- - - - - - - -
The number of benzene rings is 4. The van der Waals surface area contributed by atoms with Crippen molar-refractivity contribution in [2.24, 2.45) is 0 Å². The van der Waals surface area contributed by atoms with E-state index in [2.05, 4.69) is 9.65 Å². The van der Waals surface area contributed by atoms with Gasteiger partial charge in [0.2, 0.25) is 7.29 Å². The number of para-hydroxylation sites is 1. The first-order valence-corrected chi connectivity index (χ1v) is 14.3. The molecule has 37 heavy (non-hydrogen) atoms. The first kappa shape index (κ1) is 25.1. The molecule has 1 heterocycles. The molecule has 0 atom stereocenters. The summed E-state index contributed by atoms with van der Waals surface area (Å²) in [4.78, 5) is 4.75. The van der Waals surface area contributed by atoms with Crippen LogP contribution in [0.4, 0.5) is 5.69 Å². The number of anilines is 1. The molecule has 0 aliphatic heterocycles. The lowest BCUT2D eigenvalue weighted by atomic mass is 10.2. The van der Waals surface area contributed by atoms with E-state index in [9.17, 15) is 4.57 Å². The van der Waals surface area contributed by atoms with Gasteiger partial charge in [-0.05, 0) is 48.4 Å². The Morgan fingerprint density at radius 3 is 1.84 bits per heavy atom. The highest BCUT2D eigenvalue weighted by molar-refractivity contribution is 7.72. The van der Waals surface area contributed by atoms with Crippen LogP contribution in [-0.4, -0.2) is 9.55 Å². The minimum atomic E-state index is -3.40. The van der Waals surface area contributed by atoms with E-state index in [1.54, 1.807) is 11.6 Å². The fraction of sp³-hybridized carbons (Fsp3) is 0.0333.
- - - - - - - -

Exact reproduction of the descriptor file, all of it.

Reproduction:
The number of benzene rings is 4. The van der Waals surface area contributed by atoms with Crippen molar-refractivity contribution in [2.24, 2.45) is 0 Å². The van der Waals surface area contributed by atoms with E-state index in [2.05, 4.69) is 9.65 Å². The van der Waals surface area contributed by atoms with Gasteiger partial charge in [0.2, 0.25) is 7.29 Å². The number of para-hydroxylation sites is 1. The first-order valence-corrected chi connectivity index (χ1v) is 14.3. The molecule has 37 heavy (non-hydrogen) atoms. The first kappa shape index (κ1) is 25.1. The molecule has 1 heterocycles. The molecule has 0 atom stereocenters. The summed E-state index contributed by atoms with van der Waals surface area (Å²) in [4.78, 5) is 4.75. The van der Waals surface area contributed by atoms with Crippen LogP contribution in [0.4, 0.5) is 5.69 Å². The number of anilines is 1. The molecule has 0 aliphatic heterocycles. The lowest BCUT2D eigenvalue weighted by atomic mass is 10.2. The van der Waals surface area contributed by atoms with E-state index in [9.17, 15) is 4.57 Å². The van der Waals surface area contributed by atoms with Gasteiger partial charge in [-0.05, 0) is 48.4 Å². The Morgan fingerprint density at radius 3 is 1.84 bits per heavy atom. The highest BCUT2D eigenvalue weighted by molar-refractivity contribution is 7.72. The van der Waals surface area contributed by atoms with Crippen LogP contribution in [-0.4, -0.2) is 9.55 Å². The minimum atomic E-state index is -3.40. The van der Waals surface area contributed by atoms with E-state index in [1.54, 1.807) is 11.6 Å². The fraction of sp³-hybridized carbons (Fsp3) is 0.0333.